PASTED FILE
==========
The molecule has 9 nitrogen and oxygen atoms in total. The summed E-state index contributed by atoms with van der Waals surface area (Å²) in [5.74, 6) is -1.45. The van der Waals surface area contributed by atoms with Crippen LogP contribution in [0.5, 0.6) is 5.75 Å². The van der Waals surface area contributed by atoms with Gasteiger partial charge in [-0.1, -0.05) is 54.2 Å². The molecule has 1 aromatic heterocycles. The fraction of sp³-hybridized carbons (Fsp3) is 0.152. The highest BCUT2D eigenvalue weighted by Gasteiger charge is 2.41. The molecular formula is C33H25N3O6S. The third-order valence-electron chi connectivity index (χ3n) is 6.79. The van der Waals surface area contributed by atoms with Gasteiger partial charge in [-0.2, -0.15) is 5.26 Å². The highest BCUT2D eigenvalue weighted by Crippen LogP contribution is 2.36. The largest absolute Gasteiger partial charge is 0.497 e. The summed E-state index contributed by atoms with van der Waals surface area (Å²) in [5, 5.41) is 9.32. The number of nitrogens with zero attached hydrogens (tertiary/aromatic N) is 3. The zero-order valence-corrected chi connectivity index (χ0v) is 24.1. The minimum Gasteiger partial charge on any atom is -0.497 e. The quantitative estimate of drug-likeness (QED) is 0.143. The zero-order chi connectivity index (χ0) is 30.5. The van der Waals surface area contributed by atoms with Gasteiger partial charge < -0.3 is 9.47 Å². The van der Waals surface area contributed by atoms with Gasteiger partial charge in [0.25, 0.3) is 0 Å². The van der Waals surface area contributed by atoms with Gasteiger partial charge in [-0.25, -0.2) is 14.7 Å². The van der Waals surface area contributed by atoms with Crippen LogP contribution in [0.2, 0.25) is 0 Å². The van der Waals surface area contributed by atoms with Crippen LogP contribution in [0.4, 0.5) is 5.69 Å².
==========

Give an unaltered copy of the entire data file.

The molecule has 9 nitrogen and oxygen atoms in total. The summed E-state index contributed by atoms with van der Waals surface area (Å²) in [5.74, 6) is -1.45. The van der Waals surface area contributed by atoms with Crippen LogP contribution in [0.5, 0.6) is 5.75 Å². The van der Waals surface area contributed by atoms with Gasteiger partial charge in [-0.1, -0.05) is 54.2 Å². The molecule has 1 aromatic heterocycles. The fraction of sp³-hybridized carbons (Fsp3) is 0.152. The highest BCUT2D eigenvalue weighted by Gasteiger charge is 2.41. The molecular formula is C33H25N3O6S. The third-order valence-electron chi connectivity index (χ3n) is 6.79. The van der Waals surface area contributed by atoms with Gasteiger partial charge in [-0.2, -0.15) is 5.26 Å². The highest BCUT2D eigenvalue weighted by Crippen LogP contribution is 2.36. The largest absolute Gasteiger partial charge is 0.497 e. The summed E-state index contributed by atoms with van der Waals surface area (Å²) in [5, 5.41) is 9.32. The number of nitrogens with zero attached hydrogens (tertiary/aromatic N) is 3. The zero-order valence-corrected chi connectivity index (χ0v) is 24.1. The minimum Gasteiger partial charge on any atom is -0.497 e. The quantitative estimate of drug-likeness (QED) is 0.143. The zero-order chi connectivity index (χ0) is 30.5. The van der Waals surface area contributed by atoms with Gasteiger partial charge < -0.3 is 9.47 Å². The van der Waals surface area contributed by atoms with Gasteiger partial charge in [0.25, 0.3) is 0 Å². The van der Waals surface area contributed by atoms with Gasteiger partial charge in [-0.25, -0.2) is 14.7 Å². The van der Waals surface area contributed by atoms with Crippen LogP contribution in [0.2, 0.25) is 0 Å². The van der Waals surface area contributed by atoms with Crippen LogP contribution in [0.4, 0.5) is 5.69 Å².